Leadership consultant Danny Chesterman recently observed “I am increasingly finding that oppressive types of leader behaviour are becoming commonplace”. Whether it’s actually getting worse is open to question, but there is no shortage of examples. Three in the last few days come to mind. First up was Ed Balls, Secretary of State for Children, Schools and Families, writing to 12 local authorities with poor-performing primary schools “demanding” that they write action plans by the end of January. Second was Prime Minster Gordon Brown criticizing the “culture of excess” among the senior public-sector ranks (no matter that the pay levels for their jobs are set by others when they want to fill a post). Third was Barbara Young, Chairman of the Care Quality Commission, who resigned after a difficult meeting with Andy Burnham, Secretary of State for Health. It had emerged that investigators were being sent into an Essex hospital (see post on this topic on 30 November) because dozens of patients are thought to have died due to inadequate care. A month earlier, the CQC had rated the quality of care at the hospital as good, leading to a row about the CQC's credibility.
In all three cases, these public leaders had found themselves in a tight corner; their quality, budgetary and PR systems – for schools, civil service and hospitals – were all failing. Barbara Young’s response, it was reported in The Guardian, was to propose a stricter inspection regime. Ball’s response was to turn up the volume control button. Brown’s was to “name and shame”.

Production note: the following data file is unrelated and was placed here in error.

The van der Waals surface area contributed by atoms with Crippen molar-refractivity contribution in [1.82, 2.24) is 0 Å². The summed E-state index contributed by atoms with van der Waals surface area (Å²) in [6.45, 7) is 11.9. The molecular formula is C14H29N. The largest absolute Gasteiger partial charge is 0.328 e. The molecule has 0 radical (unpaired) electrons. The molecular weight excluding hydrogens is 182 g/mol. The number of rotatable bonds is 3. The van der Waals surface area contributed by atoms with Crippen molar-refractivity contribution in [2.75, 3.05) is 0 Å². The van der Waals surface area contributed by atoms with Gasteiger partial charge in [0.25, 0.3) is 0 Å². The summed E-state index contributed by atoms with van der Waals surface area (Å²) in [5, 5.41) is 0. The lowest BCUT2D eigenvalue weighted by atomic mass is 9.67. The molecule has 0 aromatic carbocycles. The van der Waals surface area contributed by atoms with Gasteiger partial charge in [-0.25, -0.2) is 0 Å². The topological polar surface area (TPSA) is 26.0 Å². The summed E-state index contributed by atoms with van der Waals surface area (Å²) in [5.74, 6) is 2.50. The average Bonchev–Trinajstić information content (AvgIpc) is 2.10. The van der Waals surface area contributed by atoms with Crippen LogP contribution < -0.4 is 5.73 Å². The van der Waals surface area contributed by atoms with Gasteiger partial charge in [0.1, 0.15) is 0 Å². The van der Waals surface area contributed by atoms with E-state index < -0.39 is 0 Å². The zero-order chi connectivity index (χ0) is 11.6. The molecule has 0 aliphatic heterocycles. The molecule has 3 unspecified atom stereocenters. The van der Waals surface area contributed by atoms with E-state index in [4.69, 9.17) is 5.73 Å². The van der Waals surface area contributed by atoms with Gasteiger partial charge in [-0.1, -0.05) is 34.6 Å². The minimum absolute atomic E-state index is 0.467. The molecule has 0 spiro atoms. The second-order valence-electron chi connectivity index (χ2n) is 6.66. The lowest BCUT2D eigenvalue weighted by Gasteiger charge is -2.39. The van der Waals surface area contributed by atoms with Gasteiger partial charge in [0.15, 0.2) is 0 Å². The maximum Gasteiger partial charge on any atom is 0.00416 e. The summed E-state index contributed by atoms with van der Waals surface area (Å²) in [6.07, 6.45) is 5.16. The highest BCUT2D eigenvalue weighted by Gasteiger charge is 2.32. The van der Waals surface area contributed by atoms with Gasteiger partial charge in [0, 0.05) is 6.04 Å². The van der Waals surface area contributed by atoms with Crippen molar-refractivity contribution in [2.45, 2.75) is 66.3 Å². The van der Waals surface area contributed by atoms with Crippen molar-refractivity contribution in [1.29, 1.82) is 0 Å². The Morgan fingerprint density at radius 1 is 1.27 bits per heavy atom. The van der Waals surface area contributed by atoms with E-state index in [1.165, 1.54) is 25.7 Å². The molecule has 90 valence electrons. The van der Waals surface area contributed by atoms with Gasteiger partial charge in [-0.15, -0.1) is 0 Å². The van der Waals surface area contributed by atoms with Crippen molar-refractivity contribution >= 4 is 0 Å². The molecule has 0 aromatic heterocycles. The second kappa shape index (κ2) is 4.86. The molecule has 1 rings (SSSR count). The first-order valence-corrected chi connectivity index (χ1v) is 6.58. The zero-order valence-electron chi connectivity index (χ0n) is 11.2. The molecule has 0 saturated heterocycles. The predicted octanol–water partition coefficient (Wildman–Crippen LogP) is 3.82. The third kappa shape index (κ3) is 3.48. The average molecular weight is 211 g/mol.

In place of seeking to judge and direct, all three overlook the importance of quality relationships and dialogue if one wants to bring about improvement. The author Margaret Wheatley advises: “Hierarchy and defined power are not what is important; what’s critical is the availability of places for the exchange of energy” (Leadership and the New Science, Berrett-Koehler, 1999). Wheatley is a staunch advocate of participatory relationships. Nowadays, we might speak of relationships based on a sense of partnership. Paradoxically, partnerships are all the rage (sic) in the public sector.